Over 50 and Dizzy

by | Mar 14, 2019 | Health | 0 comments

Is there a connection between America’s favorite age milestone and dizziness?  It’s common for 20 somethings to be called dizzy but it has a different meaning for those growing older.  Reaching an age of maturity often means settling into a sedentary lifestyle with a progressive career path which leads to more seat time and less physical activity.  This settling down is coupled with tissue changes in the aging body which lean more towards stiffness.  Movement is important as we age but it becomes vital for those over 50.  A recent study identified sarcopenia as ‘one of the most striking effects of age’ due to the involuntary loss of muscle mass, strength, and function.   Muscle mass decreases approximately 3–8% per decade after the age of 30.  The effects are even more striking for the less active.  Let’s face it, the body needs muscle activity to stabilize and mobilize our skeletal chain.  Less movement as we age results in increased stiffness especially in the areas dependent upon movement for position awareness.

Image Credit – https://healthplexus.net/article/sarcopenia-and-muscle-aging


Positional awareness is highly dependent upon the feedback our nervous system receives from highly tuned movement centers such as the upper portion of the cervical spine.  This region is known as the craniovertebral junction (CVJ) since it is the first spinal segments which serve as the connection between the head and neck.  This junction also happens to hold a few records for spinal mobility and stability.  The CVJ offers the highest degree of movement in the spine, just 2 spinal segments (C1-C2) are responsible for nearly 50% of rotation available in the entire neck.  Plus, since this region is lacking a disc, mobile support is offered by overlapping muscles, thick cartilage and strong ligaments to provide stability for head movements and protection of the brainstem.  A restriction in the CVJ drastically limits feedback to the nervous system making it difficult to discern correct position of the head.  In this article, symptoms of dizziness and imbalance are associated with cervical pathology in the CVJ.  Since a majority of balance centers (eyes, ears, vestibular system) are located in the head, any misrepresentation of head position can easily trigger a pattern of dizziness especially during head movements and transitions from one position to another.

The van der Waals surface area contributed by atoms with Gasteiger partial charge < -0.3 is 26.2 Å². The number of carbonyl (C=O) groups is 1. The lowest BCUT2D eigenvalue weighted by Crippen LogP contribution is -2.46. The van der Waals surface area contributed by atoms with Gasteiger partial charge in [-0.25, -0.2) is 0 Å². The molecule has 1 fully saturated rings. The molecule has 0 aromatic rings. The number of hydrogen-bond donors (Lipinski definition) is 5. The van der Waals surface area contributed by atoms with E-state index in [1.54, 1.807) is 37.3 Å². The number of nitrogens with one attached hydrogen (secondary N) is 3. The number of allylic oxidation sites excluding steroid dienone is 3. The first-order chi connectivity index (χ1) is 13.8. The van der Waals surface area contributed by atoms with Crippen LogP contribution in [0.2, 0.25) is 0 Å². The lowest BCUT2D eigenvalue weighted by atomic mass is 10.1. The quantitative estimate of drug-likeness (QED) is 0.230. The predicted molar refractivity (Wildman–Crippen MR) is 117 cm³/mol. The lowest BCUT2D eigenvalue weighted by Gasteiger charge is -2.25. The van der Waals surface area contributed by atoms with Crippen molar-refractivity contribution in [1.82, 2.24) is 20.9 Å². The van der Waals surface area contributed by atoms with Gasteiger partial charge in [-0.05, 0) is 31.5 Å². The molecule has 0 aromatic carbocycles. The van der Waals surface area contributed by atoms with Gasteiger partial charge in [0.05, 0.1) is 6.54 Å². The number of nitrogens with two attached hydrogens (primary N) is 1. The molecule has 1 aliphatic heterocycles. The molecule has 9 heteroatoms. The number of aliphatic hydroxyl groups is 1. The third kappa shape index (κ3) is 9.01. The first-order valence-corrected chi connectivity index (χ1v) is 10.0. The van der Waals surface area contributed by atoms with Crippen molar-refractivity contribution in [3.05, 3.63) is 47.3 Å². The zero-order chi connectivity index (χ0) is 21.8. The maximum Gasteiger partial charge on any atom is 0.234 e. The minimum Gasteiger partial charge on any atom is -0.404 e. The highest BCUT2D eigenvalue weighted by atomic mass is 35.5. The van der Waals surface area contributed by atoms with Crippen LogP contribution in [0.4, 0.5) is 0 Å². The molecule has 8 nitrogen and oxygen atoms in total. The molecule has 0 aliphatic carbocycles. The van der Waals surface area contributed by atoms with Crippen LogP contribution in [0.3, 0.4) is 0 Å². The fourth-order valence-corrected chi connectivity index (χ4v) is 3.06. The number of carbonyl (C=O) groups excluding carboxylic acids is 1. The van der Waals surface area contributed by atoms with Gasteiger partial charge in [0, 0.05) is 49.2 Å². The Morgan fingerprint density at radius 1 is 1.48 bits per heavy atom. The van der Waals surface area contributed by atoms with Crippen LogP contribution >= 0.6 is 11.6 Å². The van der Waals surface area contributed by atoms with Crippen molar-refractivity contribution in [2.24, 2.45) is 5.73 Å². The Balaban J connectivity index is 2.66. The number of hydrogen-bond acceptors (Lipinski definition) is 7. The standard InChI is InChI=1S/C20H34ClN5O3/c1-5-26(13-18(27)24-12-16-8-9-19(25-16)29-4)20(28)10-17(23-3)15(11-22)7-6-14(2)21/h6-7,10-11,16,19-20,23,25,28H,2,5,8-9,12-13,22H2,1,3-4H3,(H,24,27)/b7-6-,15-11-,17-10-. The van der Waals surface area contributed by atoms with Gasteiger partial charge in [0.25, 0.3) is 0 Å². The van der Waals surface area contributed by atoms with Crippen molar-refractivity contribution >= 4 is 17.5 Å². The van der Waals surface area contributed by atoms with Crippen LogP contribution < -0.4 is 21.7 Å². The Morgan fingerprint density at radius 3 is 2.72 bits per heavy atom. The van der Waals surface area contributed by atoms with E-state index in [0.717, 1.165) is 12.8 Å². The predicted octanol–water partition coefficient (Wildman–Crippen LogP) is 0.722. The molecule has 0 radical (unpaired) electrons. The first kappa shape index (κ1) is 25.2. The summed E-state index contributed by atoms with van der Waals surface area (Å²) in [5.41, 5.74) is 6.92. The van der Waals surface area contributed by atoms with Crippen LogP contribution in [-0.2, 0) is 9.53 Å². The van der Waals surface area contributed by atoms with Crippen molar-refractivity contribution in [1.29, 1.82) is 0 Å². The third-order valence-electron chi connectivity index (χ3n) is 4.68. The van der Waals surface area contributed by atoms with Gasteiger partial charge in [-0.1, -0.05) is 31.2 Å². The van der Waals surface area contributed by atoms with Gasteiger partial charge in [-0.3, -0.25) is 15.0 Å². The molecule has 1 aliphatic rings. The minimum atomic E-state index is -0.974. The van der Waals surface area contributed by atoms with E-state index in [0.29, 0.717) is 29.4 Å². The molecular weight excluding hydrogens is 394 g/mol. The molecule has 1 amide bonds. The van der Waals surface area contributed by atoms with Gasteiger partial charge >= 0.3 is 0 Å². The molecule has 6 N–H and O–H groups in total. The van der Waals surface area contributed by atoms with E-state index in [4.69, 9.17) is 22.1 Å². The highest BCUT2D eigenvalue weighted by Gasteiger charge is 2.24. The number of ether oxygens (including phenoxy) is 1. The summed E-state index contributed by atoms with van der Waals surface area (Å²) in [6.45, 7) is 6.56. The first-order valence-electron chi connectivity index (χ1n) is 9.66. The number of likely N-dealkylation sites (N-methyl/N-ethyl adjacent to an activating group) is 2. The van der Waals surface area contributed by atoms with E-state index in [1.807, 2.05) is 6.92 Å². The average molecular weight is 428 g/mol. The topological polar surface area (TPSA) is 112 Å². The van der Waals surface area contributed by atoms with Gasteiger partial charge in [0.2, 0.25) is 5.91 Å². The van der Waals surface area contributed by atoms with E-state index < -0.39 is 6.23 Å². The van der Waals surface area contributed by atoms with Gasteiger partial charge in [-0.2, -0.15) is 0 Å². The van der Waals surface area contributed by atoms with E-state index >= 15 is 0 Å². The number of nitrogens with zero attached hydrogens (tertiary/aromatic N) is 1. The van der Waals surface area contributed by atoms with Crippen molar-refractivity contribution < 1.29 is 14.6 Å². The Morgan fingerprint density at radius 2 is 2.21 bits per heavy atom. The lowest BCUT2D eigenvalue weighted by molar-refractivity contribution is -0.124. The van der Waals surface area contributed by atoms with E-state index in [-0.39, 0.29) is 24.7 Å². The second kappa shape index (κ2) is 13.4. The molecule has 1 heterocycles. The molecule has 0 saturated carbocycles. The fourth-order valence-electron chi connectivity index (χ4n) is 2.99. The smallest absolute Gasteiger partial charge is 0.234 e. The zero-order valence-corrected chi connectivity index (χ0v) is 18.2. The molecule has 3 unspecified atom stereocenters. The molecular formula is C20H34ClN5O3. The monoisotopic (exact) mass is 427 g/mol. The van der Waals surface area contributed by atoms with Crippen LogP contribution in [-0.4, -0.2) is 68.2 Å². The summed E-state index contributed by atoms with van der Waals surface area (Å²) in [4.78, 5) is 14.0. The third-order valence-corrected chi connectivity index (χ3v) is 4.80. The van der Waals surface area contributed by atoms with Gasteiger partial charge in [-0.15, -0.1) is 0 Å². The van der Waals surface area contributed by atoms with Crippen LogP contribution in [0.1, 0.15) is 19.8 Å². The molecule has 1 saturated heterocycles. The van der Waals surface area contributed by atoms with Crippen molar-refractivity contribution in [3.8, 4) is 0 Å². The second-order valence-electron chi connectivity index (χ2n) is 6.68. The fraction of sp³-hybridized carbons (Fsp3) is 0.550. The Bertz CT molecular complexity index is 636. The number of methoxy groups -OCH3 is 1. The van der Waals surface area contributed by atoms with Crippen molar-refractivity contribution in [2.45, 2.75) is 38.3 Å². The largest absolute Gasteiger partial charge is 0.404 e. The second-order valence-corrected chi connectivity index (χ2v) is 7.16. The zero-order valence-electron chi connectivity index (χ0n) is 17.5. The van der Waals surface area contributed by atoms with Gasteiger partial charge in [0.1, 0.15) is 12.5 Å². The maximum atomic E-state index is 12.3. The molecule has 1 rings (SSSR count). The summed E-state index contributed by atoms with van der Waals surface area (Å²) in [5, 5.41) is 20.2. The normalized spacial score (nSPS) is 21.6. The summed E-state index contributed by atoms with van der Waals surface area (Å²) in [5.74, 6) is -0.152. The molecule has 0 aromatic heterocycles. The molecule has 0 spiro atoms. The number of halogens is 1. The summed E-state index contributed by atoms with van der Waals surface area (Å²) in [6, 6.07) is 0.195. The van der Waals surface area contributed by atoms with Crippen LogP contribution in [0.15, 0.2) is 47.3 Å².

Image Credit – https://web.duke.edu/anatomy/Lab01/Lab2_new2014.html

Hopefully, by now you are beginning to appreciate how closely neck mobility and muscle strength are related to positional awareness.  It’s an all too common malady which is often ignored as a primary cause of dizziness.  The combination of muscle weakness and joint stiffness is further accentuated when we choose more static postures.  No doubt, it’s just too tough reading all those screens while moving.  Screens for reading texts, answering emails, typing documents, searching the web.  It almost seems like our lives are centered around our screens.  Computers, tablets, phones, and watches all have screens which have become a necessity to complete daily tasks.   Still, we never tire of them as we relax with screens at home to watch TV or YouTube.  It’s useless to offer any ergonomic advice since screen viewing involves a variety of settings at the workplace, home, and car.  Screens tend to rule our lives and the domain becomes even more pronounced for the aging adult.   Perhaps increased reliance on viewing various screens has contributed to the rise of dizziness in the over 50 year old.

A comprehensive article by Francis Jung highlights the relationship between neck pain and dizziness.   Cervicogenic Dizziness is a diagnosis by exclusion (all other causes must be ruled out) which involves neck pain accompanied by dizziness, light-headedness, unsteadiness, and visual disturbances.  Cervicogenic dizziness is difficult to diagnose due to the myriad of other conditions which could be the primary cause of dizziness.  A thorough clinical examination is required to determine the root cause of dizziness.  In the case series presented by Dr. Jung, a definitive diagnosis of Cervicogenic Dizziness is necessary to guide specific treatment such as manual therapy and exercise which offers a strong  likelihood for improvement in symptoms of neck pain and dizziness.
Often times over 50 and dizzy means frequent consults with specialists and trials of medication which offer little or no relief.  Still, it’s important to rule out serious causes of dizziness but once pathology is no longer a concern, it’s reasonable to consider an evaluation by a physical therapist to assess for signs of Cervicogenic Dizziness.  With the proper diagnosis and skilled treatment, there’s hope for those with Cervicogenic Dizziness.  But beware, seeking treatment means you must be willing to change some behaviors.  Choose less screen time and more movement especially variable patterns which extend your range of motion beyond daily limits.  Don’t let the passing of time determine your posture and activity.  Stay active, get fit and move like you are forever young.  Who knows, maybe they will begin calling 50 somethings dizzy for a new reason.


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